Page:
What is Postpartum Depression?
It can be physically and emotionally challenging when you bring a new baby into your family. Sadness, stress, anxiety, mood swings, loneliness, tiredness, and weepiness (otherwise known as the “baby blues”) are common in women following the birth of a child. Baby blues typically goes away soon after birth all on its own. But sometimes you may experience more serious mental health challenges following the birth of your child; challenges that do not go away in the days, weeks or months after delivering a baby.
Postpartum depression (PPD) is depression that may start during pregnancy or at any time up to a year after the birth of a child. Depression is a mental illness that affects a person’s mood; the way someone feels about themselves, how they relate to others, and how they interact with the world around them. PPD affects a woman’s daily functioning, making it hard to take care of herself or her new baby.
PPD affects both women and men; although it is more commonly reported in women who are also new mothers. However, PPD affects people from many different walks of life, regardless of the ease or difficulty of the pregnancy, whether they are a first-time parent or have other children, whether they are married or not, and regardless of socioeconomic status, education, and cultural background.
The symptoms of PPD are quite similar to those of depression, and include:
- Pervasive sadness
- Feelings of worthlessness
- Loss of interest in previously enjoyed activities
- Social isolation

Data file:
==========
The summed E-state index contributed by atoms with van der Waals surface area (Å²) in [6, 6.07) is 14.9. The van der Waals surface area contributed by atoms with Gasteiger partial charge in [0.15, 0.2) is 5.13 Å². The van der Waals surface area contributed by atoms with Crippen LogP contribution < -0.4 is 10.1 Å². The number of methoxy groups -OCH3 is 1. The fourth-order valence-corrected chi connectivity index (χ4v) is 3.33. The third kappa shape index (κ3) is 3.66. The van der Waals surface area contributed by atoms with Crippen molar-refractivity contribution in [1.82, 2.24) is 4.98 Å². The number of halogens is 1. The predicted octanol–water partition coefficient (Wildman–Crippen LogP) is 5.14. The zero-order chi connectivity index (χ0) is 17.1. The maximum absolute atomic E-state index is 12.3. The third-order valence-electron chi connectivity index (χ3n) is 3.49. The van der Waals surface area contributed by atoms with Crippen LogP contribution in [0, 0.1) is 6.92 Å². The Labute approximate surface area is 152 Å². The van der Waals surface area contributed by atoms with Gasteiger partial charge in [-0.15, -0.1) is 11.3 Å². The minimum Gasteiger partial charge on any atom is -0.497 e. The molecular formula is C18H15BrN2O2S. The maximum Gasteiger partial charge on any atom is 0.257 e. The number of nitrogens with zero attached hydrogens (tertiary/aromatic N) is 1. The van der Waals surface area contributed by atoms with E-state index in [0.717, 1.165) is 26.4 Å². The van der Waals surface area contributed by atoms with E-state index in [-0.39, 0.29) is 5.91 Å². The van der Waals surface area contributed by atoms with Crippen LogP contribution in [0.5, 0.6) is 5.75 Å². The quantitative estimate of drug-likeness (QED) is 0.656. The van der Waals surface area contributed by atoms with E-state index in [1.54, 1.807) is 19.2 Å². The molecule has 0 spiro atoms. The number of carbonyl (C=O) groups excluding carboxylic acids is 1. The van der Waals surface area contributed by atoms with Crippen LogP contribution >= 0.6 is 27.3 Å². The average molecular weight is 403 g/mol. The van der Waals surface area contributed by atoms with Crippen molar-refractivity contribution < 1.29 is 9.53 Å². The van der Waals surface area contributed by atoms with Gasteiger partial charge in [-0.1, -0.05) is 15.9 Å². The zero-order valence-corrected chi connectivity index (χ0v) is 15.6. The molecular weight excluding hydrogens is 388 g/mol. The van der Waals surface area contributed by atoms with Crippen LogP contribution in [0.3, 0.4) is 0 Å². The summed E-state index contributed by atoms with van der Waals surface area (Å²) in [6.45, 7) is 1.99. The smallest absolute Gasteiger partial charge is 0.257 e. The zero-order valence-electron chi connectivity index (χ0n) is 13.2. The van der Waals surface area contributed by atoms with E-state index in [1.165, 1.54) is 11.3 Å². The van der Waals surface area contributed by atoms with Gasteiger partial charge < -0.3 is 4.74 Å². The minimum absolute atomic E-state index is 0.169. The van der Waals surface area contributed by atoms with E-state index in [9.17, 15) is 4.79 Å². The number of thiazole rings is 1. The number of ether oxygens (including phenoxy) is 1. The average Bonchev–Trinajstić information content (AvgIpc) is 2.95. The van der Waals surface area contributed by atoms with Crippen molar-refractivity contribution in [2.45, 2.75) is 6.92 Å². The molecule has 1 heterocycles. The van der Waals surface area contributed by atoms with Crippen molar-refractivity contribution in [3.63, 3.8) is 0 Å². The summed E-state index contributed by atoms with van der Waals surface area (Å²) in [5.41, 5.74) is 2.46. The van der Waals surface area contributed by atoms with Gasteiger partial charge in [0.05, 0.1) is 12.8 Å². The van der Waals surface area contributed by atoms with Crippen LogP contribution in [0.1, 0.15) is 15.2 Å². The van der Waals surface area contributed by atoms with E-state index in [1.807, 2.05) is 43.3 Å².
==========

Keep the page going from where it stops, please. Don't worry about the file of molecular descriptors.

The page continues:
- Difficulty concentrating and remembering
- Changes in sleeping and eating patterns
However, with PPD, you may also experience disinterest in your baby, fear of not being a good parent, and fear of being left alone with your baby. In severe cases, parents may have thoughts of harming themselves or their child, and should seek immediate help.
Like depression, PPD does not go away on its own. It is, however, treatable with the right treatment. With the help of a mental health professional who is specifically trained to support parents with postpartum depression, you can get back to enjoying your new baby, build confidence in yourself as a new parent, and regain quality of life. Contact us to find a mental health professional that meets your needs.
Canadian Mental Health Association. (2016). Postpartum depression.
Retrieved from http://www.cmha.ca/mental_health/postpartum-depression/
American Psychological Association. (2016). Postpartum depression.
Retrieved from http://www.apa.org/pi/women/resources/reports/postpartum-dep.aspx